What I'd do with a research lab, part 3:
Test a pet theory regarding Dark Energy
Working hypothesis: There is a fairly elegant modification to gravity that may explain Dark Energy, and that current MOND theories do not touch upon.
We've known since 1929 that our universe is expanding, but in 1998 we discovered that our universe is actually accelerating in its expansion. This flies in the face of accepted understandings of gravity and the Standard Model of quantum mechanics, neither of which allow for any reason that the universe should be expanding. We've come to call this force "Dark Energy" because it pushes the universe apart, just as the presence of energy does, yet we're unable to observe it.
I've been kicking around an idea of how Dark Energy might arise. It is, of course, a low-probability hypothesis, but there aren't really any front-runner theories on Dark Energy, the magnitudes involved in my hypothesis make sense, it's unique (to my knowledge), it'd be an elegant way to solve the problems of Dark Energy and inflation if it worked, and I think diversity of effort is very valuable in science. So I'd indulge myself. It's sort of a waiting game at this point since there isn't that much data on the historical expansion rate of the universe, which is really necessary to test these sorts of theories (elegant doesn't mean correct), but I do believe gathering such data is one of the highest priorities in cosmology.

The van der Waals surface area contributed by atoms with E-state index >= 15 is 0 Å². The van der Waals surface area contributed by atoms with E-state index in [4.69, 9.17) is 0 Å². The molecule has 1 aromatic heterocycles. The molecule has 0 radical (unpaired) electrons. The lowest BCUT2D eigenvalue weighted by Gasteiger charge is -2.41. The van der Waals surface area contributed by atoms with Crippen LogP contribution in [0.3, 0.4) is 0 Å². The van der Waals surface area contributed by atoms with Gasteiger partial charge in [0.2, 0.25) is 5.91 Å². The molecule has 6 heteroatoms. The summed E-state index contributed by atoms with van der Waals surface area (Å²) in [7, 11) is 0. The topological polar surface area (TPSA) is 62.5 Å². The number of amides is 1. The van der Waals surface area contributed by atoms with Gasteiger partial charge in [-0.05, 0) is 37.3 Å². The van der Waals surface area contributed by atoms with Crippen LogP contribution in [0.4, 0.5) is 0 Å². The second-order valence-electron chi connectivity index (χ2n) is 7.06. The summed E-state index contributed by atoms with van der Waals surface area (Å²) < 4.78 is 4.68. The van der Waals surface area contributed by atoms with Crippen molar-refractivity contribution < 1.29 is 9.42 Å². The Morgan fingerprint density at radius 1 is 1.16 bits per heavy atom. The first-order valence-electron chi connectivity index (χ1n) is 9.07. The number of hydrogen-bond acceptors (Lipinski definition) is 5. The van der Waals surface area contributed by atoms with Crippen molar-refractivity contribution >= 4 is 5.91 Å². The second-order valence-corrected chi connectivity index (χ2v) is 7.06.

I can hear a physicist in the background snort at my presumption. Quiet, you- get your own blog. :)
 Some theories which attempt to explain Dark Energy are listed at the Wikipedia page; physicists are also exploring a promising new option tying Dark Energy, Dark Matter, and inflation to supersymmetrical particles. A reasonably good overview of the new option may be found at Ars. If you're wondering what all this Dark Energy stuff is about, Wikipedia and NASA are good places to start.
Edit 11-7-07: It occurs to me I should put forward something falsifiable in this post.
My theory suggests that a universe with homogeneously distributed mass, in entropic equilibrium, and with no expansion momentum would (setting aside quantum fluxuations that would immediately bring it out of such equilibrum, and contrary to all gravitational theories I'm familiar with) not collapse due to gravity. Rather, a "dark energy" term would arise which would precisely balance gravity. As the distribution of mass becomes less homogeneous, the dark energy term would naturally increase relative to gravity's effect on the universe's topology.